His name was Antoni and he was born on May 14, 1811 near Lublin,
Poland. He moved to Warsaw in 1821. In 1845 he got together with a
French watchmaker named Adrien and together--in 1851 (in Geneva
Switzerland)-- they founded what was to become one of the most famous
watch companies in the world.
The company they formed was responsible for the keyless winding
mechanism, the perpetual calendar, the split second hand, and the
chronograph among other things. For the most part. they manufactured
mechanical movements. They are notable--and I believe this makes them
rather unique in the annals of watchmakers--for manufacturing their
own watch components.
Let us segue to clever for a moment. They recorded high prices at
auctions worldwide. Why is that, you may well ask. Superior
craftsmanship? Yes. Surely that. Beauty of product? Mais oui.
Absolument. But there was something else. something only the slyest
of sly foxes could think of. You see. Antoni and Adrien would bid for
their own watches at their own auctions in order--they say--to add to
their own museum. And if as a side effect that drove up the price. ah
well. that is war is it not?
In 2010 their company produced 40,000 watches. In 2012 they numbers
went up to 50,000 watches. That's a lot of wrists folks. As to the
prices of their watches. Watch out. I do hope you all like puns. In
1999 one of their watches sold as Sotheby's for $11,000,000 USD.
So who owned these watches you might well wonder. Well. there was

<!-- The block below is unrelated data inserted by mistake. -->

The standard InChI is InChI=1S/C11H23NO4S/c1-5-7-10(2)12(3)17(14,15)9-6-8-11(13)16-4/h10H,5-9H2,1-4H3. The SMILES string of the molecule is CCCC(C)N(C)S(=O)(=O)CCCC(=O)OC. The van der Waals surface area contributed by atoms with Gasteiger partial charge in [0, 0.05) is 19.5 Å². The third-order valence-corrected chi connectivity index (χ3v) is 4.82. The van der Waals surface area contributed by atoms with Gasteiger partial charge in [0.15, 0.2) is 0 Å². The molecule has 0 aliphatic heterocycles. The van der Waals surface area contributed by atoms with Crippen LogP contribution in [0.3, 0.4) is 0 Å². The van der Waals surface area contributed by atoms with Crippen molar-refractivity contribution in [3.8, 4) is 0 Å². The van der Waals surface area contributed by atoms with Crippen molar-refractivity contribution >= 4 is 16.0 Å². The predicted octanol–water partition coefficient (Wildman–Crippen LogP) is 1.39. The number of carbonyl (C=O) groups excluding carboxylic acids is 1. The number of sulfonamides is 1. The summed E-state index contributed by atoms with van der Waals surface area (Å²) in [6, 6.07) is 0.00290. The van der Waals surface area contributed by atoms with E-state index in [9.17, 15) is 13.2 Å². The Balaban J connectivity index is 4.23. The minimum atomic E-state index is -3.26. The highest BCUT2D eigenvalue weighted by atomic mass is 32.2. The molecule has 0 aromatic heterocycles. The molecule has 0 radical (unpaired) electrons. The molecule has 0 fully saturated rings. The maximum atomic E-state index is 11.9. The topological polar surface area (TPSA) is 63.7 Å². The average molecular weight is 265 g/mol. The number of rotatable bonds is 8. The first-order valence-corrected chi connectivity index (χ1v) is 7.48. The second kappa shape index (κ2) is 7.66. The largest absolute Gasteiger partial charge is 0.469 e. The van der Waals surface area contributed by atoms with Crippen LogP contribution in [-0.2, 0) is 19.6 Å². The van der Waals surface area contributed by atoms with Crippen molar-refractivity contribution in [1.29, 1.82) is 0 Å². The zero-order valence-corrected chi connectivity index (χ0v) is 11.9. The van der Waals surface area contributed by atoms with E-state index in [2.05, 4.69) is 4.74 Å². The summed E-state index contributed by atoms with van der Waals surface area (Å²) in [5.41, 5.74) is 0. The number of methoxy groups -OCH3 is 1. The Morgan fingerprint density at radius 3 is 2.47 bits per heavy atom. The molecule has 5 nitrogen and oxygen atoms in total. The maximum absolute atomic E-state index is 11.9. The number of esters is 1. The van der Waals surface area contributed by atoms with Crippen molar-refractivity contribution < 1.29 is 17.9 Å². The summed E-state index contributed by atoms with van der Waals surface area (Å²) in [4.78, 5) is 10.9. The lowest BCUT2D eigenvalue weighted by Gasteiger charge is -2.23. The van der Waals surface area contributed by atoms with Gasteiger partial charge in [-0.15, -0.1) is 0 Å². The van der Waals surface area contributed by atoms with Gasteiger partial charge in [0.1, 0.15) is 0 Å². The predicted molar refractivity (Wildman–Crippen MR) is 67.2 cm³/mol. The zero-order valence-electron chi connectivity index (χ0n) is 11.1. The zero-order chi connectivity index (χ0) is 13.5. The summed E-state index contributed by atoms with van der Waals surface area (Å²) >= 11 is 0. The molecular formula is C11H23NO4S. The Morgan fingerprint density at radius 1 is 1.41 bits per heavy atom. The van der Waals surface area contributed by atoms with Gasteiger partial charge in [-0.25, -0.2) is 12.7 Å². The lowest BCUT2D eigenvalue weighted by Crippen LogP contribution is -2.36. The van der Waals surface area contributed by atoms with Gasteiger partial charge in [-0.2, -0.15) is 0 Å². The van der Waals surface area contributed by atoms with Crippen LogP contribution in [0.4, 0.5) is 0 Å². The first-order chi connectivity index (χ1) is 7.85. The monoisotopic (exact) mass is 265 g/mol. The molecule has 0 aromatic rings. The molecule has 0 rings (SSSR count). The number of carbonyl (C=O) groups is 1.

Queen Victoria and Prince Albert. There was Christian IX and Princess
Louise--king and queen of Denmark. There was Victor Emmanuel III of
Italy. There was Hussein Kamel--Sultan of Egypt. Alas. there seems to
be no mention of Benjamin Mark. There are things--dear readers--that
defy the very core of my understanding. Could it be that I just don't
have enough money. Well. if piddling details like that are going to
interfere with my owning a watch made by Antoni Patek and Adrien
Philippe. then let them keep their timepieces I say.
Ah. but the company's peak is yet to come as we now we rush to bring
the past to the present. Patek Philippe is about to let Sotheby's
re-auction The Patek Philippe Supercompilation. the most expensive
pocket watch ever. Its expected sale price--I do hope you're all
sitting down--is $16.8 million. Holy moly. I could buy a planet for
that kind of dough. But I'll tell you what. I have an image of that
watch for all to see who have not already done so. And underneath
that image. I have an image of a Patek Philippe movement which is NOT
related to the pocket watch. but is there to show you the innards of
one of their other watches and the workings thereof.
The successes of this company brings pallor to one's cheeks. Blood
pressures drop. People are fainting in the streets. Readers of
Tidbits will soon be heard yowling under the light of a crescent
moon. Electricity will not be needed for a few microseconds of time
as the energy produced by racing electrons trying to escape the
feverish pitch of humanity's excitement will be enough to light all
the street lamps of the world. not to mention the nuclear
All right all right. Who wants to see a picture of that watch? Hmm.
No trampling over each other now. You know where. Go. Run. Don't stop
for a hot dog. Look. Enjoy. Home page. http://www.tyler-adam.com
Scroll down. Left side. [Tidbits]. Click.
And there ya have it. That's it for this week folks.
Catch you all next week.